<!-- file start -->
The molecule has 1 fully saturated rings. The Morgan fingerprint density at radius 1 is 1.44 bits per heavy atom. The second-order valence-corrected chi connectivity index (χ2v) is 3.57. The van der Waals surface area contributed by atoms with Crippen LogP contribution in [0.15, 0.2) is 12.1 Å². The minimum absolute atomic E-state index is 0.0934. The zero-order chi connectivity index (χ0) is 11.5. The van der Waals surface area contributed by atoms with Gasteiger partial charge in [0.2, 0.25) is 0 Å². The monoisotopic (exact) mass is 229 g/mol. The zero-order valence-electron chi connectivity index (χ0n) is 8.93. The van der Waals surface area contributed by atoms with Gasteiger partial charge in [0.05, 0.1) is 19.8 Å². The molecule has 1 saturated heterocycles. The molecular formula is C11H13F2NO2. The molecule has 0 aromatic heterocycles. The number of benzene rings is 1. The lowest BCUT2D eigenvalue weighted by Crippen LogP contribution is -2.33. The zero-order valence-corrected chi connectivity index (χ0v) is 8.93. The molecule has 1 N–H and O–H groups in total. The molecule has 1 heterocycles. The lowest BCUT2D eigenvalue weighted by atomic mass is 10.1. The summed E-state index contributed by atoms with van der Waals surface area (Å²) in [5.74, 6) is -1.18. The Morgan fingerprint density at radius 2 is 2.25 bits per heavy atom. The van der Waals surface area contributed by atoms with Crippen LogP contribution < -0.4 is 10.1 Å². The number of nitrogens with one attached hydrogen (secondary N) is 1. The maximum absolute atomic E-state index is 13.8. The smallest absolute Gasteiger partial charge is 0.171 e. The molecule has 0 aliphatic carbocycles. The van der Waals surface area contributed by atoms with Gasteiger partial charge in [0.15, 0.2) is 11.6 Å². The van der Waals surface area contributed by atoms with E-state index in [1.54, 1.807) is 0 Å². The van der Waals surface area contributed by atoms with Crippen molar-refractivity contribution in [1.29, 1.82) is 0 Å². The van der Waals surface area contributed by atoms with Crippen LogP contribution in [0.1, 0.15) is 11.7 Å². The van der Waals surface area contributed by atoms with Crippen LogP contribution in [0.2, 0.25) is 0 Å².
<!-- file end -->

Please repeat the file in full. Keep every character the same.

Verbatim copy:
The molecule has 1 fully saturated rings. The Morgan fingerprint density at radius 1 is 1.44 bits per heavy atom. The second-order valence-corrected chi connectivity index (χ2v) is 3.57. The van der Waals surface area contributed by atoms with Crippen LogP contribution in [0.15, 0.2) is 12.1 Å². The minimum absolute atomic E-state index is 0.0934. The zero-order chi connectivity index (χ0) is 11.5. The van der Waals surface area contributed by atoms with Gasteiger partial charge in [0.2, 0.25) is 0 Å². The monoisotopic (exact) mass is 229 g/mol. The zero-order valence-electron chi connectivity index (χ0n) is 8.93. The van der Waals surface area contributed by atoms with Gasteiger partial charge in [0.05, 0.1) is 19.8 Å². The molecule has 1 saturated heterocycles. The molecular formula is C11H13F2NO2. The molecule has 0 aromatic heterocycles. The number of benzene rings is 1. The lowest BCUT2D eigenvalue weighted by Crippen LogP contribution is -2.33. The zero-order valence-corrected chi connectivity index (χ0v) is 8.93. The molecule has 1 N–H and O–H groups in total. The molecule has 1 heterocycles. The lowest BCUT2D eigenvalue weighted by atomic mass is 10.1. The summed E-state index contributed by atoms with van der Waals surface area (Å²) in [5.74, 6) is -1.18. The Morgan fingerprint density at radius 2 is 2.25 bits per heavy atom. The van der Waals surface area contributed by atoms with Crippen LogP contribution < -0.4 is 10.1 Å². The number of nitrogens with one attached hydrogen (secondary N) is 1. The maximum absolute atomic E-state index is 13.8. The smallest absolute Gasteiger partial charge is 0.171 e. The molecule has 0 aliphatic carbocycles. The van der Waals surface area contributed by atoms with Gasteiger partial charge in [0.15, 0.2) is 11.6 Å². The van der Waals surface area contributed by atoms with E-state index in [1.54, 1.807) is 0 Å². The van der Waals surface area contributed by atoms with Crippen molar-refractivity contribution in [1.29, 1.82) is 0 Å². The van der Waals surface area contributed by atoms with Crippen LogP contribution in [0.1, 0.15) is 11.7 Å². The van der Waals surface area contributed by atoms with Crippen LogP contribution in [0.2, 0.25) is 0 Å².